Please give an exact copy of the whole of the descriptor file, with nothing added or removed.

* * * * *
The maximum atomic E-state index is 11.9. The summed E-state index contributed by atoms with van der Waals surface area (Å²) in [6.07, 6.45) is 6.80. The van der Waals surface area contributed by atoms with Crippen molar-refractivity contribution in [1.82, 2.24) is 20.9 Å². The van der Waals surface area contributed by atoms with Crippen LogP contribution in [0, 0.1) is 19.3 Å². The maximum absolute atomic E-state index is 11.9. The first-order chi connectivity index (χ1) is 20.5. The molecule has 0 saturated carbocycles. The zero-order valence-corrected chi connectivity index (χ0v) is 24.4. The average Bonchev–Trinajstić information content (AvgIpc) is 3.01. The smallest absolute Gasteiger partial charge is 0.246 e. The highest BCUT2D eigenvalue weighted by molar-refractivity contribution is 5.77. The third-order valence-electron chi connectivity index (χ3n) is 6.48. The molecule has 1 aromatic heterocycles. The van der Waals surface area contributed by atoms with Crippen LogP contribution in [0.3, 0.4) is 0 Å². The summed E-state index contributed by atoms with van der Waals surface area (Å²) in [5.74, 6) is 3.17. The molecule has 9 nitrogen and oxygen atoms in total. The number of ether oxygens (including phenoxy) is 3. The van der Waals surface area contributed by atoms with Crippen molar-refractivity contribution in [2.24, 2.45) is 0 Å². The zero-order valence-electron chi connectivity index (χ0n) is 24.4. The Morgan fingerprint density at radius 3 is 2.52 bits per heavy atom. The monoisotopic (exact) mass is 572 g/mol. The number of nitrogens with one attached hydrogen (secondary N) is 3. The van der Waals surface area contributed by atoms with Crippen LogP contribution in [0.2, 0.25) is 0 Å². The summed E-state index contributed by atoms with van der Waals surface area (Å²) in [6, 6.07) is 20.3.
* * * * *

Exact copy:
The maximum atomic E-state index is 11.9. The summed E-state index contributed by atoms with van der Waals surface area (Å²) in [6.07, 6.45) is 6.80. The van der Waals surface area contributed by atoms with Crippen molar-refractivity contribution in [1.82, 2.24) is 20.9 Å². The van der Waals surface area contributed by atoms with Crippen LogP contribution in [0, 0.1) is 19.3 Å². The maximum absolute atomic E-state index is 11.9. The first-order chi connectivity index (χ1) is 20.5. The molecule has 0 saturated carbocycles. The zero-order valence-corrected chi connectivity index (χ0v) is 24.4. The average Bonchev–Trinajstić information content (AvgIpc) is 3.01. The smallest absolute Gasteiger partial charge is 0.246 e. The highest BCUT2D eigenvalue weighted by molar-refractivity contribution is 5.77. The third-order valence-electron chi connectivity index (χ3n) is 6.48. The molecule has 1 aromatic heterocycles. The van der Waals surface area contributed by atoms with Crippen LogP contribution in [0.3, 0.4) is 0 Å². The summed E-state index contributed by atoms with van der Waals surface area (Å²) in [5.74, 6) is 3.17. The molecule has 9 nitrogen and oxygen atoms in total. The number of ether oxygens (including phenoxy) is 3. The van der Waals surface area contributed by atoms with Crippen molar-refractivity contribution in [2.24, 2.45) is 0 Å². The zero-order valence-electron chi connectivity index (χ0n) is 24.4. The Morgan fingerprint density at radius 3 is 2.52 bits per heavy atom. The monoisotopic (exact) mass is 572 g/mol. The number of nitrogens with one attached hydrogen (secondary N) is 3. The van der Waals surface area contributed by atoms with Crippen LogP contribution in [0.2, 0.25) is 0 Å². The summed E-state index contributed by atoms with van der Waals surface area (Å²) in [6, 6.07) is 20.3.